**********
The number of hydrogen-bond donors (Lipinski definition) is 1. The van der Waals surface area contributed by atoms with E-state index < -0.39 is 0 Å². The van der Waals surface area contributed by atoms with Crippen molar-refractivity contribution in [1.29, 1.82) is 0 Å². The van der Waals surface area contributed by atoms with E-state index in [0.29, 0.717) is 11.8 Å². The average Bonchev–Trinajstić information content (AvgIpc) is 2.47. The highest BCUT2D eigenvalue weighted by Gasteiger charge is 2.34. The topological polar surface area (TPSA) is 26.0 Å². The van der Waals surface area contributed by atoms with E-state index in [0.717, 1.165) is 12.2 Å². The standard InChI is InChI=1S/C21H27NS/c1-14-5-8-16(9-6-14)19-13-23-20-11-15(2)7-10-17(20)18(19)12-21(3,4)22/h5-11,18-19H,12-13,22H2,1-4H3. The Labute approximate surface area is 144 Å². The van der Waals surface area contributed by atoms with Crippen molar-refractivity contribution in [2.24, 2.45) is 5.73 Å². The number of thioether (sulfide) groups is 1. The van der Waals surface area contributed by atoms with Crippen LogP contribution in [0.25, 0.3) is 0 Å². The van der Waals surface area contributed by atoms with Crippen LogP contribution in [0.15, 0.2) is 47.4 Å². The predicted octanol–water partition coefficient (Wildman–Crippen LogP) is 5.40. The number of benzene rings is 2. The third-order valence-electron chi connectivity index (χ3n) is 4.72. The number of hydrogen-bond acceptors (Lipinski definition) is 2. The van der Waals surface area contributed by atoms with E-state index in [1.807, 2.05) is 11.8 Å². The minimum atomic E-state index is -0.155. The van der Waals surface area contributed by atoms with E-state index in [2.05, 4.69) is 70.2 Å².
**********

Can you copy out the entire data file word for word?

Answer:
The number of hydrogen-bond donors (Lipinski definition) is 1. The van der Waals surface area contributed by atoms with E-state index < -0.39 is 0 Å². The van der Waals surface area contributed by atoms with Crippen molar-refractivity contribution in [1.29, 1.82) is 0 Å². The van der Waals surface area contributed by atoms with E-state index in [0.29, 0.717) is 11.8 Å². The average Bonchev–Trinajstić information content (AvgIpc) is 2.47. The highest BCUT2D eigenvalue weighted by Gasteiger charge is 2.34. The topological polar surface area (TPSA) is 26.0 Å². The van der Waals surface area contributed by atoms with E-state index in [0.717, 1.165) is 12.2 Å². The standard InChI is InChI=1S/C21H27NS/c1-14-5-8-16(9-6-14)19-13-23-20-11-15(2)7-10-17(20)18(19)12-21(3,4)22/h5-11,18-19H,12-13,22H2,1-4H3. The Labute approximate surface area is 144 Å². The van der Waals surface area contributed by atoms with Crippen molar-refractivity contribution in [2.24, 2.45) is 5.73 Å². The number of thioether (sulfide) groups is 1. The van der Waals surface area contributed by atoms with Crippen LogP contribution in [0.25, 0.3) is 0 Å². The van der Waals surface area contributed by atoms with Crippen LogP contribution in [0.15, 0.2) is 47.4 Å². The predicted octanol–water partition coefficient (Wildman–Crippen LogP) is 5.40. The number of benzene rings is 2. The third-order valence-electron chi connectivity index (χ3n) is 4.72. The number of hydrogen-bond acceptors (Lipinski definition) is 2. The van der Waals surface area contributed by atoms with E-state index in [1.807, 2.05) is 11.8 Å². The minimum atomic E-state index is -0.155. The van der Waals surface area contributed by atoms with E-state index in [2.05, 4.69) is 70.2 Å².